The Caribbean is without doubt a world-class tourist destination. The paradise palm-fringed beaches and lush landscapes, luxury hotels and the warm cultures, the freshest cuisine, superb terrains and cerulean waters, the diving spots and even places to party, the Caribbean certainly has it all. It’s a perfect holiday destination, especially after retirement.
If you’re looking for that special place to visit, untouched by tourism and crowds take a look at our 7 secret gems of the Caribbean.
Isla de Providencia, Colombia
This Colombian islet is as pristine as the day Puritans first landed on its shores. Thanks to the strict laws against large scale commercial development it remains untouched. On your visit you can join the search for the hidden treasure buried in its coves which are rumoured to be from back when it was a pirate hideout. Even if you don’t find the treasure, there’s still the soft sand, towering palm trees, and pure indigo waters for you to relax in. This corner of the world has little tourism meaning you get to experience the pure authenticity.
Carriacou (“carry-a-coo”), Grenadines
The largest of the Grenadines, Carriacou’s forest-covered hills roll all the way down to its immaculate beaches. It may be big, but much of the hilly green is virtually untouched by tourist life. Its name means ‘land of the reefs’, and it’s surrounded by great snorkelling spots. The 13 square miles are filled with humble fishing villages and sugar-mill ruins. Traditional boat building methods are still practiced on the beach and each August, sailors from all over the Caribbean come together for sailing contests, donkey and crab races, and live music on the shores of the island.
Anegada, British Virgin Islands
This is the northernmost of the British Virgin Islands, and has remained unspoilt due to its remote location. Anegada has lovely beaches and is endowed with an impressive array of wildlife, from the immaculate flamingos to the Anegada rock iguana. The lobster there is said to be the best in the Caribbean, just another reason to visit the Anegada.
Petit St. Vincent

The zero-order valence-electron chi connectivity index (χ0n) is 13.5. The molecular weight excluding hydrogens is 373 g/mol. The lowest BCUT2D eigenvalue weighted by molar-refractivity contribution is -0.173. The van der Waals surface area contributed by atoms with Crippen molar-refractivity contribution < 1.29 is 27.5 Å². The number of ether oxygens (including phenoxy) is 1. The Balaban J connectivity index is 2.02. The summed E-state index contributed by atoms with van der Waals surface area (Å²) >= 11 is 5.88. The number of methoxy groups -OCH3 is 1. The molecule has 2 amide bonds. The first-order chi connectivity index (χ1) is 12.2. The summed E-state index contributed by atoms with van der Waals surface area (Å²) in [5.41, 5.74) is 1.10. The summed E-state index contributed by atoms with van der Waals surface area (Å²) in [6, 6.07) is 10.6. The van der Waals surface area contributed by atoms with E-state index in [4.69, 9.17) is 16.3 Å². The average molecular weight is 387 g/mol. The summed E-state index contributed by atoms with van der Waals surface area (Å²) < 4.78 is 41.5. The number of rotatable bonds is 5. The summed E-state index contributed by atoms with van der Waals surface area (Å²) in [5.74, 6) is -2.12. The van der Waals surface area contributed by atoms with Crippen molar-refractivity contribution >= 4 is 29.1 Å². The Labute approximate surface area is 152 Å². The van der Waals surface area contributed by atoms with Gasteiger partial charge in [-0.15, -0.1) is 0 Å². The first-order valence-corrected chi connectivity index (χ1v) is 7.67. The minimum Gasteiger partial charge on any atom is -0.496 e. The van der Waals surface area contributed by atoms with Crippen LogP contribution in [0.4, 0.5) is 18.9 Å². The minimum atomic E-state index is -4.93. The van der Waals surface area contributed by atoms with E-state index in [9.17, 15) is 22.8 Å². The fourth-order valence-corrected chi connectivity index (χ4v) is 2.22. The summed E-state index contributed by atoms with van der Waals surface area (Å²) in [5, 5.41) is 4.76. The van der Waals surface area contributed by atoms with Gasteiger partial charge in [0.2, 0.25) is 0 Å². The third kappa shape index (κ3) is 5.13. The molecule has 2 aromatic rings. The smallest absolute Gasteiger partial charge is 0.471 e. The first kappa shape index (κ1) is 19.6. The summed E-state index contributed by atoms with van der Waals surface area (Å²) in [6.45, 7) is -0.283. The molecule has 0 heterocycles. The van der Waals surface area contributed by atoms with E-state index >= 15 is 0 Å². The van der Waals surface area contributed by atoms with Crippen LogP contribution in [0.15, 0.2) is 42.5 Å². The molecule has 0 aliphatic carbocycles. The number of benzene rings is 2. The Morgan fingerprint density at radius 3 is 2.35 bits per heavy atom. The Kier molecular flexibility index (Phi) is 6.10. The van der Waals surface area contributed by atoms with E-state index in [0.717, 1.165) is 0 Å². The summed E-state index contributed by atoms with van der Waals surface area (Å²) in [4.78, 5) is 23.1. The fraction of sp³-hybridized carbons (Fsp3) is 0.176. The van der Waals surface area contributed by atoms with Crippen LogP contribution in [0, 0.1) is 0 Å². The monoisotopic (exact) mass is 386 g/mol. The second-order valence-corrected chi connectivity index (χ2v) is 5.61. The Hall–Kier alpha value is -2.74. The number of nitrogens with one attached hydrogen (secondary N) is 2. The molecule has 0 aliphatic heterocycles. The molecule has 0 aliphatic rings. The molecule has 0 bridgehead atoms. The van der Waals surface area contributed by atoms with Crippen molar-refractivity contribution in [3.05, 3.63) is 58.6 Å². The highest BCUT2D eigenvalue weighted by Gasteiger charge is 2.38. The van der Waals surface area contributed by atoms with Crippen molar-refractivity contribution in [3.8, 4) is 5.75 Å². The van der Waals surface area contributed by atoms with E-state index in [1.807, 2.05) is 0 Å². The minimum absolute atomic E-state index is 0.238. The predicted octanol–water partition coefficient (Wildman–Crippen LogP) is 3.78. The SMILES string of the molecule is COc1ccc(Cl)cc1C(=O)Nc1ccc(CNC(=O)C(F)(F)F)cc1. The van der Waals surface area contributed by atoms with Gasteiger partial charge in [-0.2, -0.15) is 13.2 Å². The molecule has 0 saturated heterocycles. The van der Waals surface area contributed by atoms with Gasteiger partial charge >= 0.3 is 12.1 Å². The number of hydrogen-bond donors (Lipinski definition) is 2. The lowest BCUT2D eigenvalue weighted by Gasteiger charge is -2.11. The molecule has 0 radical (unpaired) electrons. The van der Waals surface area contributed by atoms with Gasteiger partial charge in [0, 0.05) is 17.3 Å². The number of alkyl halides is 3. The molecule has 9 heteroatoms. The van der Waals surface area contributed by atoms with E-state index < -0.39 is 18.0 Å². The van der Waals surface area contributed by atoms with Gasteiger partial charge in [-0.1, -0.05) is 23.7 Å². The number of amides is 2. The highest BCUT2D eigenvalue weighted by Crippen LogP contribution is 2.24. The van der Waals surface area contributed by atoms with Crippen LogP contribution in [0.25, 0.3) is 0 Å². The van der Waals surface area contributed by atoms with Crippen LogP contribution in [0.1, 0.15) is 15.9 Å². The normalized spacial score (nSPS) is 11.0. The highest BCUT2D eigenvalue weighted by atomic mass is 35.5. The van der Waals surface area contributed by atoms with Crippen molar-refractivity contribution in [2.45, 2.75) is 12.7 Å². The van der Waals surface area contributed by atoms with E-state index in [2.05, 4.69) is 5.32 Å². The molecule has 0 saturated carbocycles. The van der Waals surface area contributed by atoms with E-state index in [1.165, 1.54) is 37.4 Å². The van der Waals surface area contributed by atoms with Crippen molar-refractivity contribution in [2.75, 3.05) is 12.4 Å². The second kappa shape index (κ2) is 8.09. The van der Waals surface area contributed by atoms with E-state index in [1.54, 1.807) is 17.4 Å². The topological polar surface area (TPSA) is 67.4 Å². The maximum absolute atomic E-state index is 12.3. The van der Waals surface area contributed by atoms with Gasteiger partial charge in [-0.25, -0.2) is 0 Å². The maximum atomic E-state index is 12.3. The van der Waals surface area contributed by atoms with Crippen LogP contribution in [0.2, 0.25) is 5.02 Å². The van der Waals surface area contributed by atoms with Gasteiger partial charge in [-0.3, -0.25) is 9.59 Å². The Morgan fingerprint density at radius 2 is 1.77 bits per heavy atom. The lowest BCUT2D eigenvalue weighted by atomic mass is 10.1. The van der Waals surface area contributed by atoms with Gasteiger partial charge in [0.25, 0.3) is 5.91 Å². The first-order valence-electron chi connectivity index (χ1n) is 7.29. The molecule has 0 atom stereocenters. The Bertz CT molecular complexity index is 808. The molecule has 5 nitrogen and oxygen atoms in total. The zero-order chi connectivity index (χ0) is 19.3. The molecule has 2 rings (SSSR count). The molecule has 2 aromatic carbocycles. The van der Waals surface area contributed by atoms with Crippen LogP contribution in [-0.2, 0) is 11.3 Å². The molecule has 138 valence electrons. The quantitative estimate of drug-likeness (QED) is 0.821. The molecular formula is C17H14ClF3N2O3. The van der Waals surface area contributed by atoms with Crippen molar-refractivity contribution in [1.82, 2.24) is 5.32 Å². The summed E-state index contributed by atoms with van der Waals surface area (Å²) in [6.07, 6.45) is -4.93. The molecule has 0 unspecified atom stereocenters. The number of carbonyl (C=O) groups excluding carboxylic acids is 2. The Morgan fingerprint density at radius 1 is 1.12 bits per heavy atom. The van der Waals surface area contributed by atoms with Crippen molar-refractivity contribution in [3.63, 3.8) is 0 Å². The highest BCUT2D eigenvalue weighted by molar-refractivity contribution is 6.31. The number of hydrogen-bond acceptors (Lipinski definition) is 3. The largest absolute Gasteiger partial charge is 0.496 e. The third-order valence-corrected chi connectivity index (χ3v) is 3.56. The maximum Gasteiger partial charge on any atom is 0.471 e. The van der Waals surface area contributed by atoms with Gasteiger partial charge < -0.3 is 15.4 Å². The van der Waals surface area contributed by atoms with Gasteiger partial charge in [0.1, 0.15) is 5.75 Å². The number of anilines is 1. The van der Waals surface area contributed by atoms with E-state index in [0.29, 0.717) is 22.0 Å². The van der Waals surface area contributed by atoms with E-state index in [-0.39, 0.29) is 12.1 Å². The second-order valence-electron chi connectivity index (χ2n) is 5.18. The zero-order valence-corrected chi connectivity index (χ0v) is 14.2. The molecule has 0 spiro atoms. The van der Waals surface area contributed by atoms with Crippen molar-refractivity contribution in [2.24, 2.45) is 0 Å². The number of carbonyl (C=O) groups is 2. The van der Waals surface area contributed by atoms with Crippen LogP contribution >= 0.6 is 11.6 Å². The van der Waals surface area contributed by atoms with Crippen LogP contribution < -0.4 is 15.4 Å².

If you want a holiday where you can relax and unwind Petit St. Vincent is the ideal place. The 115 acre private island has no phones or Internet connectivity. It’s made up of 22 seaside stone-and-timber villas and has a sumptuous tree-house spa, casual beach bar, all along the 2-mile shoreline. So, instead of posting selfies or going through your e-mails, laze under the shady hammocks, or take a dive with the Tobago Cays’ sea turtles. In case you ever need to get your Facebook fix (or phone home), there’s Wi-Fi at the hilltop restaurant and at the reception area.
Bequia, St Vincent and the Grenadines
For just a couple of hours a day and a few times a week, tourists visit the restaurants on Port Elizabeth’s harbour front and they rarely explore any further. However if you go one more block inland to the laid-back Hibiscus Bar you’ll find out where the locals spend their time.
Friendship Bay is both the loveliest and largest beach on the island and there are 2 more amazing and secluded beaches north of Friendship Bay that can only be accessed by foot: the deserted Hope Bay and Spring Bay.
Cayman Brac, Cayman Islands
This island is often overlooked in favour of the Grand Cayman and Little Cayman but the wonderfully rugged island is full of character, and offers you a truly authentic local experience. Divers will get to appreciate the beautiful coral reefs and the waters’ exceptional visibility. Meanwhile, walkers can enjoy the hiking trails crisscrossing the island’s rocky terrain.
Cat Island, Bahamas Out Islands
Located Southeast of Nassau, right next to the Tropic of Cancer, this Bahamian island is rife with everything from coral reefs and hidden coves to pristine pink beaches. There are just a couple of resorts plus a few thatched-roof tiki bars meaning you won’t be distracted from Cat Island’s natural wonders. With a mild climate and unusually warm waters, the dive sites are simply blissful. On your dives there, check out the famous Blue Hole or the Santa Maria Teresa shipwreck from the Spanish-American War. The islands secluded beaches and shallow lagoons are rarely packed with tourists (so it’s easy to find a spot for your sun bed!). Get a taste of the island’s past through colonial ruins such as the beautifully frescoed St. Francis of Assisi Church and the Deveaux House.
These 7 secret gems of the Caribbean are perfect for those who want a serene and private holiday, and adventurers who want to discover the untouched beauty of the Caribbean.
What do you think of these? Have you ever visited any of them? Let us know in the comments below.